View From Pittsburgh, PA: Bad Bush, Bad McCain, Bad Campaign = Wipeout!

The Sunday November 2nd
New York Times
included in its editorial supplement
a collection of short essays titled What
I Will Miss About President Bush
.”

Journalist Robert Draper, who
interviewed Bush six times, wrote of Bush`s human
decency.

Two former Bush press secretaries, Ari
Fleischer and Scott McClellan, spoke of his “moral
clarity”
and “sincere concern for promoting human
dignity.”

These insights from people who have
worked closely with Bush comfort those like me who have
had little good to say about the President since he took
office in 2001.

In the

fifty or so columns
I have written for the Lodi
News-Sentinel
since Bush`s inauguration, I have not
written about his high moral standards or kindliness.

I have instead

criticized Bush`s
policies from the beginning to the
end of his administration, calling him the worst
two-term president in American history. And, although it
doesn`t make me happy to say it, I believe my evaluation
is accurate.

One of Bush`s major pieces of
legislation,

The No Child Left Behind Act
, is a disaster. Bush`s
Iraq
War
was ill conceived and it, as well his bloated

government spending
, has driven the country into a
debt hole so deep it may be impossible to climb out.

But since we can`t really be sure
if Bush`s former inner circle truly believe their
flattering remarks about their former boss or are merely
being generous during his last days, let`s move onto
more solid ground—Bush`s legacy.

Bush has, without a doubt, killed
off the Republican Party. You can say good-bye forever
to the Grand Old Party.

The choice of

John McCain
to represent Republicans in the
presidential race was a bad one. But Bush`s eight-year
record dealt McCain a hand no one could win with.

In

forty-five states
, McCain received fewer votes than
Bush did in 2004. In w:st="on">California, McCain fell
way off, getting only 37 percent of the total versus
Bush`s 44 percent four years ago.

So tiny were the gains in the
remaining five states where McCain outperformed Bush
that they are no comfort to the GOP.
Oklahoma

and Alaska,
long time Republican strongholds, each produced less
than a 0.1 percent increase.

Another sober note for the Republicans
is that new voters, especially those under 25 in key
states like
Florida
,
Illinois and w:st="on">California, predominantly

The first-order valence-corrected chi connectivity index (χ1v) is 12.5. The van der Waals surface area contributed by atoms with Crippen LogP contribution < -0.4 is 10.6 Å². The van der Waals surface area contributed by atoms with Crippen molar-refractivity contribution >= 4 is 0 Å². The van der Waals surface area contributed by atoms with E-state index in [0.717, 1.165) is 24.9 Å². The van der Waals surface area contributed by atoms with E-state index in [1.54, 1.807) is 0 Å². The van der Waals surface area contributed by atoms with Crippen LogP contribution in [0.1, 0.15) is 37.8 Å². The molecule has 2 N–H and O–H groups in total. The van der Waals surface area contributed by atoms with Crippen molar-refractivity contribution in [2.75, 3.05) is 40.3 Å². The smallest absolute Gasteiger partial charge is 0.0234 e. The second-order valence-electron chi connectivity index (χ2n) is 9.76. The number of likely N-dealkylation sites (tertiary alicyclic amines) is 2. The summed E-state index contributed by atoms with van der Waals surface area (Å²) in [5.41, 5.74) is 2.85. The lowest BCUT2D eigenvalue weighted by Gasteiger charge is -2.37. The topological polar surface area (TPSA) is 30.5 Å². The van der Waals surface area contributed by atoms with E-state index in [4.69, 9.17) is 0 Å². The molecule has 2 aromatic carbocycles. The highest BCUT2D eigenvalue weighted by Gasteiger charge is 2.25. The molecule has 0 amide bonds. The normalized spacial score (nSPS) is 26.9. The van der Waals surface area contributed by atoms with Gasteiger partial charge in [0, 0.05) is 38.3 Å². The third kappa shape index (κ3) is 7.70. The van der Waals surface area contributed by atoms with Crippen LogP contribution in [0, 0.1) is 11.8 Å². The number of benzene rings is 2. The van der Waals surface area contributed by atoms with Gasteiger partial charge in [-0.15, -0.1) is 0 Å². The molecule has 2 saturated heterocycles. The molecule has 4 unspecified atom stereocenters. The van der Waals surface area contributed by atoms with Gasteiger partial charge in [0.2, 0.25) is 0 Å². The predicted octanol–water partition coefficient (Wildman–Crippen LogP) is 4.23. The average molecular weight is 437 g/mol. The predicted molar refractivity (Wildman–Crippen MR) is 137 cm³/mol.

register as Democrats. This may represent a repudiation
of Bush`s policies or perhaps an Obama infatuation. But
the bottom line is the same: more Democrats.

Another journalist asked by the
Times
to comment explained the reason for Bush`s
failures that led to the Republican Party`s subsequent
collapse.

Paul Burka, senior editor of Texas
Monthly
, noted that while Bush was governor, he was
“the best politician” he had ever seen. Bush,
recalled Burka, worked with Democrats to improve
public
education,
filled Texas Supreme Court vacancies with
moderates, and ran his administration without scandal.

But Burka wrote that when “he
reached the White House, Governor Bush vanished to be
replaced by President George W. Bush—a person I didn`t
recognize. He was never to return.”

Without question, Bush`s failures
cleared the path for

President-elect Barack Obama.

Now I have a few words about

Obama
.

Although it`s too late now, he
should have been more careful about what he wished for.

After Obama`s two-year campaign and
countless stump speeches, he`s reached his goal. In some
corners of
America
, euphoria
reigns.

But now, and this is a tall order,
Obama must deliver.

Obama`s

honeymoon
with the American people, traditionally
the first 100 days of a nascent administration, will be
much shorter. In what could possibly represent a vote of
no confidence and an ominous sign, since Obama`s
election the

stock market
has continued its steep decline.

And, tellingly, in his first
post-election speech, Obama hedged his bets remarking
that it may take more than one single term to fulfill
his promises.

Sorry, that won`t cut it.

Obama promised everything to
everyone. If he can`t make good, he`ll never get a
second chance.



Joe Guzzardi


[email
him]


is a California native who recently fled the state
because of over-immigration, over-population and a
rapidly deteriorating quality of life. He has moved to
Pittsburgh, PA where the air is clean and the growth
rate stable.

A long-time instructor in English at the Lodi Adult School,
Guzzardi has been writing a weekly column since 1988. It
currently appears in the



Lodi News-Sentinel
.